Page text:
HistoricalStandard Oil Company of New Jersey v. United States
In Standard Oil Company of New Jersey v. United States, 221 U.S. 1 (1911), the U.S. Supreme Court held that the Standard Oil Company was guilty of operating a monopoly in violation of the Sherman Anti-Trust Act. While the Court upheld the application of the anti-trust law under the Commerce Clause, it limited the reach of the Sherman Anti-Trust Act to unreasonable restraints of trade.
The Facts of Standard Oil Company of New Jersey v. United States
The Standard Oil Company initially became very successful in the petroleum industry by using alternative types of technology in oil refinery. Under the direction of John D. Rockefeller, Sr., the Standard Oil Company eventually expanded its company by acquiring its competitors. By 1906, Standard Oil controlled over 75 percent of the oil production in the United States.
The federal government ultimately filed suit against the company for allegedly engaging in anti-competitive practices in violation of the Sherman Anti-Trust Act. The suit maintained that while purchasing the competition was not technically illegal, the practice violated the Sherman Anti-Trust Act because it stifled competition. The suit also alleged that the Standard Oil Company also engaged in other prohibited actions, such as threatening distributors that did not purchase its petroleum and undercutting its oil prices to force other companies out of business.
The Court’s Decision on Standard Oil Company of New Jersey v. United States
The Court found that the Standard Oil Company violated the Sherman Anti-Trust Act and ordered its dissolution into smaller companies. Chief Justice Edward White wrote the majority opinion.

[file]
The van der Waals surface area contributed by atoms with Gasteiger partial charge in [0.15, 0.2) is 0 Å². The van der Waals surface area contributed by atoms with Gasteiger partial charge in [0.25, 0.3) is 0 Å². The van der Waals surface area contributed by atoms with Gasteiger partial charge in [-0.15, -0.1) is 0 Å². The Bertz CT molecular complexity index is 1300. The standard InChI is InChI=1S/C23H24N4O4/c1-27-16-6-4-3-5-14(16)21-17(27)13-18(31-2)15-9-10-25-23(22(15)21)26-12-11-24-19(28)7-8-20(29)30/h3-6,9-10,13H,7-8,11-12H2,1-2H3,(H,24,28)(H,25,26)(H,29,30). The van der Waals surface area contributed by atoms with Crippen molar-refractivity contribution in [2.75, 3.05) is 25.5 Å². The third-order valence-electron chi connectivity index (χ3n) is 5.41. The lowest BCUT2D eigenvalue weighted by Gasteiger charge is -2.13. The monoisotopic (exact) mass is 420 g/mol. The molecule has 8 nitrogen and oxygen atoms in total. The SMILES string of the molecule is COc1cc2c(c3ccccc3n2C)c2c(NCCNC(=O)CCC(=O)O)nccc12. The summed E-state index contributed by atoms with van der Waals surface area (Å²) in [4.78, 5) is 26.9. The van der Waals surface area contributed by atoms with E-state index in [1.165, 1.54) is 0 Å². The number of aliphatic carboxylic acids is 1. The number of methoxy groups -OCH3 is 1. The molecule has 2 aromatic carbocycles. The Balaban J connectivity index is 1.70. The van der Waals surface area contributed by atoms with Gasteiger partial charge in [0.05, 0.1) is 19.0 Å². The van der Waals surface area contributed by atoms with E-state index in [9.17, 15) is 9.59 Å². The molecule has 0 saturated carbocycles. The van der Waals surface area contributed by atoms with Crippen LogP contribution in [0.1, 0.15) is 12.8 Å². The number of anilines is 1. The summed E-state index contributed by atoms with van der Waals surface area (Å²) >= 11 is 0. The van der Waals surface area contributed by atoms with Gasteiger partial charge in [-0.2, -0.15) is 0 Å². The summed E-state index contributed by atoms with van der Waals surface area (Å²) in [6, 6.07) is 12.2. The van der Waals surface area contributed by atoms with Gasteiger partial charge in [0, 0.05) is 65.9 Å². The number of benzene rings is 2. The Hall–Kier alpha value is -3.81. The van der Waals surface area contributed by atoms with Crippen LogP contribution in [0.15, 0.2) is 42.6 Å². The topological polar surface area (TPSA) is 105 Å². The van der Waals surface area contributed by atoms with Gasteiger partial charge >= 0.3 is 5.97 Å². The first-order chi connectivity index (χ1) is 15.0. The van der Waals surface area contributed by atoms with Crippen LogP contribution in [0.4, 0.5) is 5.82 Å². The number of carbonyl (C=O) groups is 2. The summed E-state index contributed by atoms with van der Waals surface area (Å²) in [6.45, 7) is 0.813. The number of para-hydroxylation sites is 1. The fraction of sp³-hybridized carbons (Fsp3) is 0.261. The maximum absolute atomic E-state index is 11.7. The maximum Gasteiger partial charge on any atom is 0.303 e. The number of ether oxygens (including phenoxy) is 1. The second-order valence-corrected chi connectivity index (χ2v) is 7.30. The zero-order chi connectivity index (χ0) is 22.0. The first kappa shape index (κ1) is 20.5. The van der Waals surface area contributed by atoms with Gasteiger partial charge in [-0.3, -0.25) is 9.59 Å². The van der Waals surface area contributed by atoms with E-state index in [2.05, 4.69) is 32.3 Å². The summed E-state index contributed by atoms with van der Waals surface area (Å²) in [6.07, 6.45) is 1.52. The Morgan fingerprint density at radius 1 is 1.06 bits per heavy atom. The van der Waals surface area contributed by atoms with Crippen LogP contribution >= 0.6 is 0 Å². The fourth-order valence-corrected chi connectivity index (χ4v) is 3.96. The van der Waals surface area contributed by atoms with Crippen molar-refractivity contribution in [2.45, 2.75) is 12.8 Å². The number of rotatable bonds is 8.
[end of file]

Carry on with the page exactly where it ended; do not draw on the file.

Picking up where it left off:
In reaching its decision, the Supreme Court determined that the term “restraint of trade” had come to include the formation of monopolies and their consequences. As detailed by the Court, the consequences that violated the Sherman Anti-Trust Act included higher prices, reduced output, and reduced quality.
The Court further concluded that the Sherman Anti-Trust Act only prohibited contracts that “unduly” restrained trade. “The Anti-Trust Act of July 2, 1890, c. 647, 26 Stat. 209, should be construed in the light of reason; and, as so construed, it prohibits all contracts and combination which amount to an unreasonable or undue restraint of trade in interstate commerce,” the Chief Justice wrote.
In interpreting the Sherman Anti-Trust Act, the Court looked to the common law as well as the underlying policy considerations behind the statute. As the Chief Justice explained:
The Anti-Trust Act of 1890 was enacted in the light of the then existing practical conception of the law against restraint of trade, and the intent of Congress was not to restrain the right to make and enforce contracts, whether resulting from combinations or otherwise, which do not unduly restrain interstate or foreign commerce, but to protect that commerce from contracts or combinations by methods, whether old or new, which would constitute an interference with, or an undue restraint upon, it.
Under this legal framework, the Court concluded: “The combination of the defendants in this case is an unreasonable and undue restraint of trade in petroleum and its products moving in interstate commerce, and falls within the prohibitions of the act as so construed.”
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